For reasons that remain something of a mystery to Scola, who had posted many other items that got no response at all, that particular comment got 16,000 views, dozens of likes, and five comments. In a follow-up post three weeks later, Scola reported that it had led to “meaningful phone conversations” with 10 attorneys, and seven referred clients: five employment cases, a criminal case, and the wrongful death case stemming from the schoolgirl’s suicide. He, in turn, passed on four cases that he was not equipped to handle himself. Scola reiterated his invitation to other attorneys to reach out. “Even if you don’t have anything specific to refer, starting new relationships will allow you to be on the lookout for different types of matters that can be easy money for both sides,” he wrote, attaching to that post the hashtags #lawyershelpinglawyers, #referralnetwork, and for good measure #happyvalentinesday.
“I have no idea how LinkedIn works but I think it’s probably more productive for work than Twitter or Instagram or other social media sites,” Scola says. “It’s not a main source of business, but I spend maybe five or 10 minutes a day playing around with LinkedIn. It’s interesting to see what pops and what doesn’t.”
Scola has tried advertising in other outlets. He ran an ad for six months in a paper called Caribbean Life after a lawyer acquaintance told him he got a decent response from an ad in the paper. “It did nothing for me,” he says. But he is considering testing the waters with an ad in another publication. Since he has represented a number of police officers in employment cases, he is considering “possibly a cop magazine or a cop newspaper, but I’m not sure,” he says.
Meanwhile, he is adding still other lines of work to his portfolio, including serving as general counsel for a small startup in the cannabis business called Outspoke IO, Inc., which was launched by a law school friend of his. “I wouldn’t be opposed to doing more of that kind of work,” he says. “It could generate steady income that would offset periods of waiting for cases to settle.”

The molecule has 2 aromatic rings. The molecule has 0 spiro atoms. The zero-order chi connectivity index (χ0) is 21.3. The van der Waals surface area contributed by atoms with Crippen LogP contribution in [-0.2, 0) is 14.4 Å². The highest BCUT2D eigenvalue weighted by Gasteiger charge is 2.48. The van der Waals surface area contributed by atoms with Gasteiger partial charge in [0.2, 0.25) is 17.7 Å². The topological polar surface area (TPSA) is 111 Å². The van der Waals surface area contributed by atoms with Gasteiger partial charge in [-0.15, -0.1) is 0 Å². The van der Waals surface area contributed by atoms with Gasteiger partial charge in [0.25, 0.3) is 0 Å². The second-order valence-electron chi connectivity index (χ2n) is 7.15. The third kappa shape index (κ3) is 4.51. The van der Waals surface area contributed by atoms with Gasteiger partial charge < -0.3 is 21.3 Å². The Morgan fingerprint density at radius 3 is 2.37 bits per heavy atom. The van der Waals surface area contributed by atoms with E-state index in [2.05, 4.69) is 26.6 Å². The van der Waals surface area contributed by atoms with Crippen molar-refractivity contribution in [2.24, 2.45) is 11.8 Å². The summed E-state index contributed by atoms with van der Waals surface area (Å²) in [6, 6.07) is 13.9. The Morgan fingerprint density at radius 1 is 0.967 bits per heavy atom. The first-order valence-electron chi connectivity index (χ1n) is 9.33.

For fun, and yet another stream of income, Scola has been teaching as an adjunct professor at his alma mater, New York Law School, since the beginning of 2019. “I saw an advertisement seeking a teacher for a class that I took in 2011,” he says. “I wrote a cover letter and updated my resume, which I hadn’t done for seven years, and in the end I got the job.” He helps a tenured professor teach a class about interviewing, counseling, and negotiating in a simulated case involving a suit against a school district. “The students conduct interviews with the ‘client’ that are recorded and we go over them later. They run the case all the way through, and then they simulate negotiating for the other side,” Scola says.
“It’s a decent amount of work and I don’t get paid that much, but it’s very enjoyable. It’s also reinvigorating in a lot of ways,” Scola says. “The kids are really excited about becoming lawyers. And I realize I have much more experience than I thought I did, which is pretty cool.”
The gig also helps him keep up his people skills, which he learned early on, standing around in a suit in landlord-tenant court, was a key to making it. “You have to go out and talk to people. Just go out and do it, and learn on the fly,” Scola says. “You can’t be shy. You’re a lawyer but you’re selling legal services, and you have to talk to people and you have to be personable. I think some people picture lawyers as very rigid and stern. You don’t want to come across that way. Make sure you smile.”
Scola adds, “Also make sure you communicate well with the client. Keep them informed. It’s okay if the case is not going to be great but you have to be upfront with them about that. Don’t overpromise. I can’t emphasize that enough. A lot of lawyers overpromise in order to get cases. That’s a fool’s game,” he says.